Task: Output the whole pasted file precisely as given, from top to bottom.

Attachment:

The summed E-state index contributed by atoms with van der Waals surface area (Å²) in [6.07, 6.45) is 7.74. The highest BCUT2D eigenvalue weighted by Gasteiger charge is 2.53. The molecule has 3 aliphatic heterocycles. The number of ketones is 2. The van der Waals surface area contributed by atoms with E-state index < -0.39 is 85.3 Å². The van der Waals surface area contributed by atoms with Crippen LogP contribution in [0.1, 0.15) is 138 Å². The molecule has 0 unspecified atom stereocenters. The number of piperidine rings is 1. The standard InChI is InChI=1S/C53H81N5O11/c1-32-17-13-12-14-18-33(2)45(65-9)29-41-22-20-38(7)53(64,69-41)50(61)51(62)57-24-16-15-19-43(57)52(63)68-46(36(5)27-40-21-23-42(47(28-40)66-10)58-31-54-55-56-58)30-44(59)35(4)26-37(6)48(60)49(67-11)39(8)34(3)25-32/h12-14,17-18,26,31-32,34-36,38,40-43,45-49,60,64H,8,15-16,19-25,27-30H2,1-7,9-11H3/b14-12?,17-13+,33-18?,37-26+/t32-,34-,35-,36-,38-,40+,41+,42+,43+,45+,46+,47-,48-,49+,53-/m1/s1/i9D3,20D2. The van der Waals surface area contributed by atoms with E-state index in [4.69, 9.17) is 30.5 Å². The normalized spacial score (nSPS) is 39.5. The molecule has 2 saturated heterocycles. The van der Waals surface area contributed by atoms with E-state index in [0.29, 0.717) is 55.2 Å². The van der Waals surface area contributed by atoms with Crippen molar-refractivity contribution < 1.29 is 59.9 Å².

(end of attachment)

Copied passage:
The summed E-state index contributed by atoms with van der Waals surface area (Å²) in [6.07, 6.45) is 7.74. The highest BCUT2D eigenvalue weighted by Gasteiger charge is 2.53. The molecule has 3 aliphatic heterocycles. The number of ketones is 2. The van der Waals surface area contributed by atoms with E-state index < -0.39 is 85.3 Å². The van der Waals surface area contributed by atoms with Crippen LogP contribution in [0.1, 0.15) is 138 Å². The molecule has 0 unspecified atom stereocenters. The number of piperidine rings is 1. The standard InChI is InChI=1S/C53H81N5O11/c1-32-17-13-12-14-18-33(2)45(65-9)29-41-22-20-38(7)53(64,69-41)50(61)51(62)57-24-16-15-19-43(57)52(63)68-46(36(5)27-40-21-23-42(47(28-40)66-10)58-31-54-55-56-58)30-44(59)35(4)26-37(6)48(60)49(67-11)39(8)34(3)25-32/h12-14,17-18,26,31-32,34-36,38,40-43,45-49,60,64H,8,15-16,19-25,27-30H2,1-7,9-11H3/b14-12?,17-13+,33-18?,37-26+/t32-,34-,35-,36-,38-,40+,41+,42+,43+,45+,46+,47-,48-,49+,53-/m1/s1/i9D3,20D2. The van der Waals surface area contributed by atoms with E-state index in [4.69, 9.17) is 30.5 Å². The normalized spacial score (nSPS) is 39.5. The molecule has 2 saturated heterocycles. The van der Waals surface area contributed by atoms with E-state index in [0.29, 0.717) is 55.2 Å². The van der Waals surface area contributed by atoms with Crippen molar-refractivity contribution < 1.29 is 59.9 Å².